Gestational Diabetes (GDM) is a form of glucose intolerance first diagnosed during pregnancy. Among the many changes that occur during pregnancy, there is shift in a women’s ability to metabolize carbohydrates. Most women are able to compensate with this shift by producing enough insulin to help cover the extra glucose and nutrient needs for their growing fetus.
When you consume carbohydrates, they get broken down and create glucose, glucose travels within your blood and gets shuttled by insulin to be metabolized and used as energy for the fetus and mother. When someone has GDM, their body isn’t able to digest the excess glucose needed during pregnancy by producing enough insulin to shuttle it to where it needs to go, therefore having excess glucose in your body. When this occurs your body is not utilizing the glucose for your fetus or yourself as a carbohydrate and thus affects both baby and mom.
The reason GDM occurs in the second and third trimester, is due to the fact that the embryo doesn’t require much energy from the mother in the first trimester and this is one reason why during the first trimester you aren’t required to increase your caloric intake. The embryo doesn’t need extra energy at this phase of life. As the pregnancy progresses, the placenta grows and as a result produces hormones. There are specific hormones released that are insulin antagonist (ANTI insulin). Due to these hormones that are against insulin and the need for women to consume more calories and thus produce enough glucose for the fetus, there is an increase of glucose demand and production. Most women can increase their insulin production to compensate for the extra glucose within their body, but when women can’t produce enough insulin or their insulin isn’t being used effectively then GDM occurs.
During pregnancy Gestational Diabetes affects approximately 7% of all pregnancies and woman who have GDM are 20-50% more likely to develop type 2 diabetes in the next 5- 10 years.
Women at risk for GDM have the following characteristics:
-Obesity (BMI >30.0)
– Personal history of GDM
– Glycosuria (excretion of glucose in the urine)
– Strong family history of diabetes (1st degree relative)
– Prior poor obstetrical outcome (stillbirth, birth defects, or baby >9lbs)
– Member of a high-risk ethnic group (Hispanic, African American, Native American, South or East Asian, Pacific Islander)
So what happens when you’re told you have GDM? I’m sure you start to panic, and stress and of course blame yourself. WELL STOP THAT! You aren’t the first and you won’t be the first woman in this situation and with a great clinical team around you, you will be able to manage your GDM and return to normal post pregnancy. Once diagnosed, the treatment goal is to prevent hyperglycemia ( high blood sugar levels). Which is defined as fasting blood glucose equal to or above 95 mg/dL, and either one-hour postprandial (after eating) blood glucose equal to or below 140 mg/dL, or two-hour postprandial blood glucose of 120mg/dL.
Diet manipulation is the treatment for most GDM. If diet and exercise alone aren’t able to keep blood glucose under control, medication needs to be considered.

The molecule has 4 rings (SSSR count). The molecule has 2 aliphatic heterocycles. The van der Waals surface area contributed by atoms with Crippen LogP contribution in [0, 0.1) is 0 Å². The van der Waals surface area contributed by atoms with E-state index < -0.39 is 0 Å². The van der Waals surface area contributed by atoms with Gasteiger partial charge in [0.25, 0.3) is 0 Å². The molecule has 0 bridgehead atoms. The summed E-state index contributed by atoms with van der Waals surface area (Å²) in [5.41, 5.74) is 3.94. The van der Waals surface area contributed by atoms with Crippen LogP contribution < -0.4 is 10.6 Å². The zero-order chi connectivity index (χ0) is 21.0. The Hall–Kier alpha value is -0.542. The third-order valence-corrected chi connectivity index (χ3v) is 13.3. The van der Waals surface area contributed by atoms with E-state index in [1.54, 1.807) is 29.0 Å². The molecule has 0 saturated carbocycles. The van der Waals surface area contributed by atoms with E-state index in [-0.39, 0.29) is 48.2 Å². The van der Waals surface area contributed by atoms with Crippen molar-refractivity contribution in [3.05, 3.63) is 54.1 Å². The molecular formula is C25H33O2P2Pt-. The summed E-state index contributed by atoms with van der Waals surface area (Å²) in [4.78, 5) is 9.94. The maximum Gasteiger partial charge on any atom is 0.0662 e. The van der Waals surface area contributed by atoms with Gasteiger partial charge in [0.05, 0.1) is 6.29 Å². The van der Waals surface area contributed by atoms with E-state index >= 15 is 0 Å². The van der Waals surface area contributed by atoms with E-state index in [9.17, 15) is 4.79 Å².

A few helpful tips for management*:
Energy (Calories): Caloric intake should be sufficient to promote adequate but not excessive weight gain. Consume 3 small-medium sized meals and 2-4 snacks at least every 2 hours. A bedtime snack or even one in the middle of the night is recommended to diminish the number of hours fasting.
Carbohydrates: Recommendations are based on the effect of intake on blood glucose. Intake should be distributed throughout the day. Frequent feedings, smaller portions with intake enough to prevent ketonuria (excess ketones within the urine, which is a sign of poorly managed Diabetes). When dealing with Diabetes the word “exchange” is used to inform people how many carbohydrates should be consumed at that meal or snack. 1 exchange is equal to 15 grams of carbohydrates. Avoid all simple sugars, sweets and refined carbohydrates; limit carbohydrates at each meal; and emphasize complex carbohydrates and fiber.
Protein: The Recommnded Dietary Allowance (RDA) is (0.8g/kg x Body Weight) + 25 g/day or 1.1 grams/kg of ideal bodyweight. Protein consumption doesn’t affect post-meal blood glucose, but you should consume protein with your 3 moderate sized meals to help get adequate caloric intake and keep you satiated. Try choosing lean proteins to prevent excessive weight gain. If choosing a higher fat protein, salmon is your best choice due to the omega-3 content naturally found within.
Fat: Limit saturated fat, focus on leaner protein choices to not raise saturated fats and try to consume healthy fats such as DHA, Omega-3 and Omega-6 found in fish, nuts and seeds.
In order to properly manage GDM one must meet with a practitioner to create a nutrition plan that will meet the following goals:
- Individualize medical nutrition therapy based on pre pregnancy weight and height to provide adequate energy and nutrients to meet the needs of pregnancy and to be consistent with established blood glucose levels
- Avoid ketonemia from ketoacidosis or starvation
- Focus the medical therapy for GDM food choices for appropriate wight gain, normal blood glucose levels and absence of ketosis.
In addition to the above, women with GDM need to test their blood sugar (glucose) levels even if they are taking insulin.
For more detailed information on Gestational Diabetes click here.
*Please be advised that your physician will refer you to a Registered Dietitian or provide you with helpful resources. If you want help managing your GDM you can contact email@example.com for a meal plan created by Ali Lewis RD,LD.
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